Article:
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The authors declare that they have no competing interests.
LG: carried out the study and drafted the manuscript. KJ: preformed the statistical analysis and provided help with the drafting of the manuscript. GMy: was involved in the literature review and the selection process of indicators. SB: was involved in the feasibility study: recruitment, data acquisition and interpretation of data. GM: contributed in the conception, design and coordination of the study; and drafting of the paper. All authors read and approved the final manuscript.
In many European countries, Occupational Health and Safety (OHS) providers report their activities and results annually. Ideally, this report should offer an overview of their activities and of the outcome regarding occupational health and safety. To establish a set of epidemiological and performance indicators for electronic reporting of data that can be used for OHS surveillance and prevention purposes. Consequently, the selected data can serve as indicators for exposure to and prevention of occupational risks (epidemiology), and contribute to the evaluation of the functioning (performance) of OHS providers.
An extensive literature search in combination with an investigation of existing reporting models was performed. The resulting list of potential indicators was assessed by different stakeholders and divided into indicators for epidemiology and for performance. Then in a feasibility study, the relevance and availability of the indicators were assessed in 17 external, 49 internal (in company) and 10 mixed OHS providers.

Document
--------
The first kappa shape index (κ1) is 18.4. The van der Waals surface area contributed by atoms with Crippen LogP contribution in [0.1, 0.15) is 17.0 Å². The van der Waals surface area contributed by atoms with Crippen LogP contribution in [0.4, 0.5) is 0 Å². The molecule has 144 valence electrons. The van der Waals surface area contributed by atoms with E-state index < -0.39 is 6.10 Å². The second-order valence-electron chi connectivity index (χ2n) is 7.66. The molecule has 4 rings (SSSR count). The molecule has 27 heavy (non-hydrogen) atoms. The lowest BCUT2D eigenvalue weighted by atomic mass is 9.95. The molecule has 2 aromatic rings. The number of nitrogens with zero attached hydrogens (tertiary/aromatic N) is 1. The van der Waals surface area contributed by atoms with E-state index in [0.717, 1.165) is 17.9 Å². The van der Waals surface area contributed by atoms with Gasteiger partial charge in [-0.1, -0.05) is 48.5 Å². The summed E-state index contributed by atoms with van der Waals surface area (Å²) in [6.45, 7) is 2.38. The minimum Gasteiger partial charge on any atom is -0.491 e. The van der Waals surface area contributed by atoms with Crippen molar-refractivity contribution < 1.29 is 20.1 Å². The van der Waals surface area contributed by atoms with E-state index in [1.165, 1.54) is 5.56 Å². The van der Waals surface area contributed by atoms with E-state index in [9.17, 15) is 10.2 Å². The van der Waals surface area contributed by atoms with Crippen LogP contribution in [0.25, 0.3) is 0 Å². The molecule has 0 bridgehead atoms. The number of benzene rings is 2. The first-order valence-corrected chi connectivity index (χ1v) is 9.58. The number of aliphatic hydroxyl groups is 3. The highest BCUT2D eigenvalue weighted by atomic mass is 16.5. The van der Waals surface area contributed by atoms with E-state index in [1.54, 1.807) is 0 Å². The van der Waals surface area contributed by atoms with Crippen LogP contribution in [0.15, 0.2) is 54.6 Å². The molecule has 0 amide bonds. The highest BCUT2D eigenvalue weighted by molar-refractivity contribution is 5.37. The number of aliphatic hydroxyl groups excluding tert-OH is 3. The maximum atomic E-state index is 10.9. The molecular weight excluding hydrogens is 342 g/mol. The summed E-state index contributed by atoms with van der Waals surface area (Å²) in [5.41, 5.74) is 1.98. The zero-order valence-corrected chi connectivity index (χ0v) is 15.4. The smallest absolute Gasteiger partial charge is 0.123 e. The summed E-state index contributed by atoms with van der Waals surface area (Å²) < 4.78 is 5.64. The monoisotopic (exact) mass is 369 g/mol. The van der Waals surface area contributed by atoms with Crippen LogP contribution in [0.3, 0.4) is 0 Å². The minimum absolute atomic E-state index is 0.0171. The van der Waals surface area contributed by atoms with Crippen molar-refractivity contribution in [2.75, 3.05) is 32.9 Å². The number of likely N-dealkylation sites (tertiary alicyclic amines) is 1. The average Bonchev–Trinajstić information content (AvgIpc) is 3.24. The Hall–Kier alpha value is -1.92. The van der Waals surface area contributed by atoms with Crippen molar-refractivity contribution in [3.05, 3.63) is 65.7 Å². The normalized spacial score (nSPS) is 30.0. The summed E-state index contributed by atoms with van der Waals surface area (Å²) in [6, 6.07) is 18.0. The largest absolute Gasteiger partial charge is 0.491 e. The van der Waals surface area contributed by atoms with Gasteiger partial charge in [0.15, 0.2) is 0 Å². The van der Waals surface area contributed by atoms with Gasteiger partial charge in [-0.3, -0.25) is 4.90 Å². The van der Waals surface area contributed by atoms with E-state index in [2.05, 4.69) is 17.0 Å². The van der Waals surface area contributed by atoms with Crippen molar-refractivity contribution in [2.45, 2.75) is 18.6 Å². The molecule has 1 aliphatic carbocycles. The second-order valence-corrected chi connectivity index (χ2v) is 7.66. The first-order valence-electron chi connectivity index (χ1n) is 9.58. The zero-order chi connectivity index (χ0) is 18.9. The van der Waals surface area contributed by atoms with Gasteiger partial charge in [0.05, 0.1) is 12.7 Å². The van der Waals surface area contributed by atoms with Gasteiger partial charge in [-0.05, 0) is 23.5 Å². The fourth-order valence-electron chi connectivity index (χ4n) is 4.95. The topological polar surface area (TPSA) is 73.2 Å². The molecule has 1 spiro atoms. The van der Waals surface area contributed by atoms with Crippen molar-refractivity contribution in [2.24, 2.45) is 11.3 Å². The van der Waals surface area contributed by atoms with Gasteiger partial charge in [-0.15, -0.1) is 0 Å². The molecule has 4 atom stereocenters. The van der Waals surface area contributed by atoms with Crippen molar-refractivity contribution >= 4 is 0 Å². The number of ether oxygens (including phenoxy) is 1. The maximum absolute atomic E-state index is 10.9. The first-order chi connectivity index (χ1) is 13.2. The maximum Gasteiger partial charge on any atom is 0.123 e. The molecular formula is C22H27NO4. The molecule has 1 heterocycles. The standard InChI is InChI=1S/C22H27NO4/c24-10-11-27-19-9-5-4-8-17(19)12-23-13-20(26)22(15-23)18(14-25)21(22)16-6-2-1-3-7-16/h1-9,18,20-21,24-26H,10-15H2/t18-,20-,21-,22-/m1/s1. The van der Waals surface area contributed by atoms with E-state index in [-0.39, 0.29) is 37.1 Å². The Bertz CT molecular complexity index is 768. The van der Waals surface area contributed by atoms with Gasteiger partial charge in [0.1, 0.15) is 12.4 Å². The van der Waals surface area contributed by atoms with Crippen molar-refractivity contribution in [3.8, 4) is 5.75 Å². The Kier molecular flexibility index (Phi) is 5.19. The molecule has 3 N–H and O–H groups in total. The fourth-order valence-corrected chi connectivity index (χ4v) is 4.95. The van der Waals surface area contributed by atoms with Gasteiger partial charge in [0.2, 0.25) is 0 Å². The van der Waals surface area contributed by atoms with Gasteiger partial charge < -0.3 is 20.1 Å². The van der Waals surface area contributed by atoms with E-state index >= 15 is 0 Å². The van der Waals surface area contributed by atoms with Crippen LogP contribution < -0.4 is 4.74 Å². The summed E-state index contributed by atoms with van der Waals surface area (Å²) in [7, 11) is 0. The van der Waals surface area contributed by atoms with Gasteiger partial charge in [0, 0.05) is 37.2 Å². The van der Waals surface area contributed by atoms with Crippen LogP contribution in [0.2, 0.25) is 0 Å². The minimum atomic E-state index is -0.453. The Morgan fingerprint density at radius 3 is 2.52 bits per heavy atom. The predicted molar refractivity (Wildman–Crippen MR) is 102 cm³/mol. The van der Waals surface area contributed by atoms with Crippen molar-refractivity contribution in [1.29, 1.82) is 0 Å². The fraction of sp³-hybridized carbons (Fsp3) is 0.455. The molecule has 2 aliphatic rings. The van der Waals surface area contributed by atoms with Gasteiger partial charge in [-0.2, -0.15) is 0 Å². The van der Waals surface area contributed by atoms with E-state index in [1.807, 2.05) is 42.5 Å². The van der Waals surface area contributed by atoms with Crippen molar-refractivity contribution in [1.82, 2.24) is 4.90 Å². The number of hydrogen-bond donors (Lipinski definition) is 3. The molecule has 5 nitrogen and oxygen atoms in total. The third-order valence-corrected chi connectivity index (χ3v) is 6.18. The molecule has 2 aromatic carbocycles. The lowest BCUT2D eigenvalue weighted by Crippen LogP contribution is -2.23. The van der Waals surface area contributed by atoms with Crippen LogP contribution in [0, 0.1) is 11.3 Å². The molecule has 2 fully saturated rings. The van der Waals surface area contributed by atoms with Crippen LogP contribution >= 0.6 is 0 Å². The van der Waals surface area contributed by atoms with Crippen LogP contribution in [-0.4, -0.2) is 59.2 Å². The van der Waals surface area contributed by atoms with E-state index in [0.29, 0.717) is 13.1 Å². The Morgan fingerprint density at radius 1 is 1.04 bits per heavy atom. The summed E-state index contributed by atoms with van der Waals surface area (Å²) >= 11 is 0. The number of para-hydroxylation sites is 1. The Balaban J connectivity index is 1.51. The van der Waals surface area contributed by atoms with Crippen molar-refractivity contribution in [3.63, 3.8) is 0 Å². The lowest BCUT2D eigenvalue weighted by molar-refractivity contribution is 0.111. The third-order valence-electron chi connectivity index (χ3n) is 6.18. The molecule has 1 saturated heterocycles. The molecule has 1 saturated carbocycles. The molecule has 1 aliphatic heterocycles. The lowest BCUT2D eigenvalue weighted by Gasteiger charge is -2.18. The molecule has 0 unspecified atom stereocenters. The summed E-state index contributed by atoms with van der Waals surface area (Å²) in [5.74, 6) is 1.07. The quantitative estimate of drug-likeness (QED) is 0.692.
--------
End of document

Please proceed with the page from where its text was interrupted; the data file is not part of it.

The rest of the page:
From the literature survey, we obtained 1100 indicators. After validation, 257 were taken into account in the feasibility study. An indicator was considered relevant when more than 2/3 of the respondents answered in favour of the indicator. The same criterion was applied for availability. Respectively, 82% and 62% of the performance and epidemiological indicators were considered to be relevant for external OHS providers. All relevant performance indicators were available. Of the epidemiological data, only 53% were available. Remarkably, internal OHS providers assessed fewer indicators as relevant (29% and 27% of performance and epidemiology indicators respectively), but these were mostly all available (90%).
This study shows that it is possible to provide a snapshot of the state of OHS by means of the registration of data. These findings could be used to build a data warehouse to study national health and safety profiles and to develop a uniform report for all European countries.